‘One heart and one voice’: Lincoln’s Thanksgiving proclamation in a divided time


As we prepare to celebrate Thanksgiving, an election has left the country politically divided. A pandemic has left many families physically divided.

In fact, Thanksgiving as a national holiday springs from the most bitter of national divisions: the Civil War.

Before that, there were sporadic regional celebrations for many years. As all schoolchildren know, the Pilgrims and the Wampanoag shared a feast in Plymouth, Mass., in 1621. And there were even earlier feasts of thanksgiving in Florida, Texas, Virginia and Maine.

George Washington was the first president to proclaim a national day of thanksgiving, one time only on Oct. 3, 1789.

But it was Sarah Josepha Hale, a renowned 19th-century lady’s magazine editor, who first suggested an annual national holiday. For 17 years, she wrote to four presidents, dozens of governors and other elected officials suggesting a national holiday of gratitude to bring the country together. Few of them responded to her.

Finally, Abraham Lincoln received her letter in the middle of the Civil War, and he loved the idea.

The first page of Sarah Josepha Hale’s letter to President Abraham Lincoln, imploring him that a “day of our annual Thanksgiving [be] made a National and fixed Union Festival.” (The Papers of Abraham Lincoln/Library of Congress)

On Oct. 3, 1863, three score and 14 years to the day after Washington’s proclamation, he released one of his own, designating the fourth Thursday of November a national day of Thanksgiving. Though Lincoln was a poet and could certainly write a moving speech — he would deliver the Gettysburg Address six weeks later — the text of the proclamation was drafted by then-Secretary of State William Seward.

Between 600,000 to 850,000 Americans died in the Civil War — most of them of disease. This year, we live in divided times again, and more than 250,000 have died of covid-19, the disease caused by the coronavirus, in the United States. The words of the proclamation to “fervently implore the interposition of the Almighty Hand to heal the wounds of the nation” resonate anew.

Here is the proclamation in full. Paragraph breaks have been added for readability.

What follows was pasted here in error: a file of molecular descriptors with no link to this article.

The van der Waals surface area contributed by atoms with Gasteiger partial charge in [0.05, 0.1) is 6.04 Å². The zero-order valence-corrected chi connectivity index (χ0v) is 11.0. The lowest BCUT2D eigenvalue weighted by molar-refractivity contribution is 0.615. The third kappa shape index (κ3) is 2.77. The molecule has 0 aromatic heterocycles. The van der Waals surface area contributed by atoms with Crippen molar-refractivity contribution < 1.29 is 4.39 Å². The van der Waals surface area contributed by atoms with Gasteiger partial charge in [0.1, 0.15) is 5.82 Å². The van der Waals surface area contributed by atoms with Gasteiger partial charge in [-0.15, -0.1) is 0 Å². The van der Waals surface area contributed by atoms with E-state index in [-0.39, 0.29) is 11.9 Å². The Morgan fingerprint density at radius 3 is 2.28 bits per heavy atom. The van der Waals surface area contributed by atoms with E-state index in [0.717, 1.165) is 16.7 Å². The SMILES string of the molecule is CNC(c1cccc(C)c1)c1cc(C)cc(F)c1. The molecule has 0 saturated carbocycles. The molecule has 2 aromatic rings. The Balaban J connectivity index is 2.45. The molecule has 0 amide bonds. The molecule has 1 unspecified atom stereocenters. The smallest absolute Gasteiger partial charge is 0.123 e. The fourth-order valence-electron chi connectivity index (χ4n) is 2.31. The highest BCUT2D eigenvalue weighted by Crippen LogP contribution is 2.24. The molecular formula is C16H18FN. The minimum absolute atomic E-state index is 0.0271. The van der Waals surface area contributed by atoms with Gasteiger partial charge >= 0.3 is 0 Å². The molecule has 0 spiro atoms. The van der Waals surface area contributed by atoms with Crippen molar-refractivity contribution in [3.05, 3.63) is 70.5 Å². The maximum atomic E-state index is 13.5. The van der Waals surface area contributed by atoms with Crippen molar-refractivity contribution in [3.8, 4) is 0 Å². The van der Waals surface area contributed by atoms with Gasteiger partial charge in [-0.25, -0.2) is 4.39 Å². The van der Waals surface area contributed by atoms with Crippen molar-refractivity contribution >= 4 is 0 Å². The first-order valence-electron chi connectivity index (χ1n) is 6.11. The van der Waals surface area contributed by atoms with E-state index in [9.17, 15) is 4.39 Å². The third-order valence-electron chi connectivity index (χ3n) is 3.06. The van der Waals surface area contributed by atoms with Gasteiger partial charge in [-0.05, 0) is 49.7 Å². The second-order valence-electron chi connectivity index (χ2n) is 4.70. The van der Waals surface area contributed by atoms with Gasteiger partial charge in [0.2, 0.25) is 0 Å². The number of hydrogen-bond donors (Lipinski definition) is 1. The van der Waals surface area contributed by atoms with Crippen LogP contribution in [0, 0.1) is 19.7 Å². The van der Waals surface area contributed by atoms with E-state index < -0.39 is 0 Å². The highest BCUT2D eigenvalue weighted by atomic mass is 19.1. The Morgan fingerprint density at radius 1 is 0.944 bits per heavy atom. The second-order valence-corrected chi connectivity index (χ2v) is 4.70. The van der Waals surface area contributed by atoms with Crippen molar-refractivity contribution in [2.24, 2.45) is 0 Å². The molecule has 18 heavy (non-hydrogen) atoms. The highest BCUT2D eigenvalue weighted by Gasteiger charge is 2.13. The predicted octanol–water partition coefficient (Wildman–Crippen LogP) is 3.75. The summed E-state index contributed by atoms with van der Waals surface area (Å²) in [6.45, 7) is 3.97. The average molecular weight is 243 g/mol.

The year that is drawing towards its close, has been filled with the blessings of fruitful fields and healthful skies. To these bounties, which are so constantly enjoyed that we are prone to forget the source from which they come, others have been added, which are of so extraordinary a nature, that they cannot fail to penetrate and soften even the heart which is habitually insensible to the ever-watchful providence of Almighty God.

In the midst of a civil war of unequalled magnitude and severity, which has sometimes seemed to foreign States to invite and to provoke their aggression, peace has been preserved with all nations, order has been maintained, the laws have been respected and obeyed, and harmony has prevailed everywhere except in the theatre of military conflict; while that theatre has been greatly contracted by the advancing armies and navies of the Union.

Needful diversions of wealth and of strength from the fields of peaceful industry to the national defence, have not arrested the plough, the shuttle or the ship; the axe has enlarged the borders of our settlements, and the mines, as well of iron and coal as of the precious metals, have yielded even more abundantly than heretofore.

Population has steadily increased, notwithstanding the waste that has been made in the camp, the siege and the battle-field; and the country, rejoicing in the consciousness of augmented strength and vigor, is permitted to expect continuance of years with large increase of freedom.

No human counsel hath devised nor hath any mortal hand worked out these great things. They are the gracious gifts of the Most High God, who, while dealing with us in anger for our sins, hath nevertheless remembered mercy.

It has seemed to me fit and proper that they should be solemnly, reverently and gratefully acknowledged as with one heart and one voice by the whole American People. I do therefore invite my fellow citizens in every part of the United States, and also those who are at sea and those who are sojourning in foreign lands, to set apart and observe the last Thursday of November next, as a day of Thanksgiving and Praise to our beneficent Father who dwelleth in the Heavens.

And I recommend to them that while offering up the ascriptions justly due to Him for such singular deliverances and blessings, they do also, with humble penitence for our national perverseness and disobedience, commend to His tender care all those who have become widows, orphans, mourners or sufferers in the lamentable civil strife in which we are unavoidably engaged, and fervently implore the interposition of the Almighty Hand to heal the wounds of the nation and to restore it as soon as may be consistent with the Divine purposes to the full enjoyment of peace, harmony, tranquillity and Union.

In testimony whereof, I have hereunto set my hand and caused the Seal of the United States to be affixed.

Done at the City of Washington, this Third day of October, in the year of our Lord one thousand eight hundred and sixty-three, and of the Independence of the United States the Eighty-eighth.

By the President: Abraham Lincoln

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